Secretary of Homeland Security Janet Napolitano gave a speech on immigration and Border security today. While no new policy was announced, she sought to contextualize and cool much of the heated rhetoric surrounding enforcement of our broken immigration system and issues surrounding border security.
Secretary Napolitano speech got to the core of the current debate surrounding immigration: how does the federal government enforce an immigration system which is clearly broken?
The Obama administration has taking much political heat from both the right, for not enforcing our immigration laws and from the left for enforcing them too vigorously. This speech highlighted the paradox of these competing notions. It also engaged the idea that the Department of Homeland Security over the last 3 years had nearly completely overhauled how the federal government enforces immigration laws. The speech explored these consequences and directly confronted the confusion that these changes may have caused. In a time when Congressional legislative action on immigration reform is looking increasingly less likely, she was emphatic, that more then anything what was needed most was a more intelligent way of talking about our broken immigration system.
These incongruent reactions make two things clear: First, two opposites can’t simultaneously be true; and second, it’s time for a reality check when it comes to talking about immigration enforcement.
In vigorously attacking the notion that the administration is not doing enough to enforce our immigration laws the Secretary pointed out that along the border there have been unprecedented resources allocated and that the American side of the border has never been safer:
The least we owe them is an honest appraisal of their hard work and that appraisal is that, thanks to them, the border is safer than it has been in decades. We have committed unprecedented resources to this effort and, this year, will see yet again a historic drop in illegal crossings and more and more contraband seized. So let’s take the “border is out of control” myth out of the equation.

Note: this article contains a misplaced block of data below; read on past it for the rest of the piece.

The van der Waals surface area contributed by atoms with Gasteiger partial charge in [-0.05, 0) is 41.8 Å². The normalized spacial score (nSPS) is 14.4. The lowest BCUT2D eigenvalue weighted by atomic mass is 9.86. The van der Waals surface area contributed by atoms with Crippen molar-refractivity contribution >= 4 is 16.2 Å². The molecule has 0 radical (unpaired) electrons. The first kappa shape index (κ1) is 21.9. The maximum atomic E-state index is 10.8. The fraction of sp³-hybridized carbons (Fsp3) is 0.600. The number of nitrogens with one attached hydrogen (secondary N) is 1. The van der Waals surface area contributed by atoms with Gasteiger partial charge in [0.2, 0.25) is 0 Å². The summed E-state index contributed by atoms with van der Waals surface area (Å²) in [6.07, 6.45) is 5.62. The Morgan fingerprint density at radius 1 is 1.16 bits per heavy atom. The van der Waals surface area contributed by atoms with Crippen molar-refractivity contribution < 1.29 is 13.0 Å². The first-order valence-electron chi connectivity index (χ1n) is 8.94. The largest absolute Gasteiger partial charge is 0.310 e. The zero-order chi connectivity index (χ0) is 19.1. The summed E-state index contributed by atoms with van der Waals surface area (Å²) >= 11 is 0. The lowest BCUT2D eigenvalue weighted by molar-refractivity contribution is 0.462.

She was particularly frustrated by those on capitol hill who said that there could be no movement on immigration until the border situation was taken care of. However it was when she began speaking about the administrations interior immigration enforcement that her tone changed. The Secretary stressed that what needed to occur was a federal legislative overhaul and that from process standpoint DHS can only do so much to try to help the situation. In discussing DHS’s Immigration and Custom Enforcement memo of discretion which would prioritize the deportation of criminal immigrants, she stated that while the number of immigrants deported would again be at record levels, the composition of those deported would be much different:
This year, I expect removals will again be at historic levels. When we announce these year-end removal numbers, some will undoubtedly say that DHS, and the Administration more broadly, are doing our jobs too effectively. What those critics will ignore is that while the overall number of individuals removed will exceed prior years, the composition of that number will have fundamentally changed. It will consist of more convicted criminals, recent border crossers, egregious immigration law violators, and immigration fugitives than ever before.
What this speech did an excellent job of is showing the flaws in the current immigration system which does not adequately deal with immigrants currently in the country but also does not find a way to process future immigrants. This is beyond DHS’s control and while things are far from perfect, the administration and DHS are doing their best to enforce the current laws but to do so in a more humane way. As Secretary Napolitano has noted in the past, the status will have to do until Congress decides to act.
For Secretary Napolitano’s full speech please check here.
For a Department of Homeland Security fact sheet on borer security and enforcement please check here.